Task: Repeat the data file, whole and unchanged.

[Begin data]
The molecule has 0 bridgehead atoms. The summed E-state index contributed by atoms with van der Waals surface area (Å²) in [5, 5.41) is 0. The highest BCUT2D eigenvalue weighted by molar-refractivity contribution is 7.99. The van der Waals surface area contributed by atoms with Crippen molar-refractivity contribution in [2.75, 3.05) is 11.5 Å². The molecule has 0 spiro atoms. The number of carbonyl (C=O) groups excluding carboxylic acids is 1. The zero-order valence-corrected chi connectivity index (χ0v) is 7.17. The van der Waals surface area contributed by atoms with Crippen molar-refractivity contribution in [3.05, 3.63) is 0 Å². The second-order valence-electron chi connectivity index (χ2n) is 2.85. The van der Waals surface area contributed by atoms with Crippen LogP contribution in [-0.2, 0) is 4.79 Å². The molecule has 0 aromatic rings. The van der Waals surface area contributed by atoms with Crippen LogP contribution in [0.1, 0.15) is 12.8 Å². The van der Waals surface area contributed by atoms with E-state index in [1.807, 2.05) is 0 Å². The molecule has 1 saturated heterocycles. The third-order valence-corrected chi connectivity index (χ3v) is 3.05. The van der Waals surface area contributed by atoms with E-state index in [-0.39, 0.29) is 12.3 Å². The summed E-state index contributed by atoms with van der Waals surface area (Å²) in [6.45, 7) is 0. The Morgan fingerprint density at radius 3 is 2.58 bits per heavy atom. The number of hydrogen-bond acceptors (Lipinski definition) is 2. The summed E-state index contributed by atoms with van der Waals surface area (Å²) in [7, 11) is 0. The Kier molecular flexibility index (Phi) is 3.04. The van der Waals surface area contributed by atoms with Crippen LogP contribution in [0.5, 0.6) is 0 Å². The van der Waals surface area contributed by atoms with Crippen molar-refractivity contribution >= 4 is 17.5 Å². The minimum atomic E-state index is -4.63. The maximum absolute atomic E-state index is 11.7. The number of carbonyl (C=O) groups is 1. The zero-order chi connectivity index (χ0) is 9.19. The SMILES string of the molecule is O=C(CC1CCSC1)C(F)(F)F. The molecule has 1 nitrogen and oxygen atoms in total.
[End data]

The molecule has 0 bridgehead atoms. The summed E-state index contributed by atoms with van der Waals surface area (Å²) in [5, 5.41) is 0. The highest BCUT2D eigenvalue weighted by molar-refractivity contribution is 7.99. The van der Waals surface area contributed by atoms with Crippen molar-refractivity contribution in [2.75, 3.05) is 11.5 Å². The molecule has 0 spiro atoms. The number of carbonyl (C=O) groups excluding carboxylic acids is 1. The zero-order valence-corrected chi connectivity index (χ0v) is 7.17. The van der Waals surface area contributed by atoms with Crippen molar-refractivity contribution in [3.05, 3.63) is 0 Å². The second-order valence-electron chi connectivity index (χ2n) is 2.85. The van der Waals surface area contributed by atoms with Crippen LogP contribution in [-0.2, 0) is 4.79 Å². The molecule has 0 aromatic rings. The van der Waals surface area contributed by atoms with Crippen LogP contribution in [0.1, 0.15) is 12.8 Å². The van der Waals surface area contributed by atoms with E-state index in [1.807, 2.05) is 0 Å². The molecule has 1 saturated heterocycles. The third-order valence-corrected chi connectivity index (χ3v) is 3.05. The van der Waals surface area contributed by atoms with E-state index in [-0.39, 0.29) is 12.3 Å². The summed E-state index contributed by atoms with van der Waals surface area (Å²) in [6.45, 7) is 0. The Morgan fingerprint density at radius 3 is 2.58 bits per heavy atom. The number of hydrogen-bond acceptors (Lipinski definition) is 2. The summed E-state index contributed by atoms with van der Waals surface area (Å²) in [7, 11) is 0. The Kier molecular flexibility index (Phi) is 3.04. The van der Waals surface area contributed by atoms with Crippen LogP contribution in [0.5, 0.6) is 0 Å². The van der Waals surface area contributed by atoms with Crippen molar-refractivity contribution >= 4 is 17.5 Å². The minimum atomic E-state index is -4.63. The maximum absolute atomic E-state index is 11.7. The number of carbonyl (C=O) groups is 1. The zero-order chi connectivity index (χ0) is 9.19. The SMILES string of the molecule is O=C(CC1CCSC1)C(F)(F)F. The molecule has 1 nitrogen and oxygen atoms in total.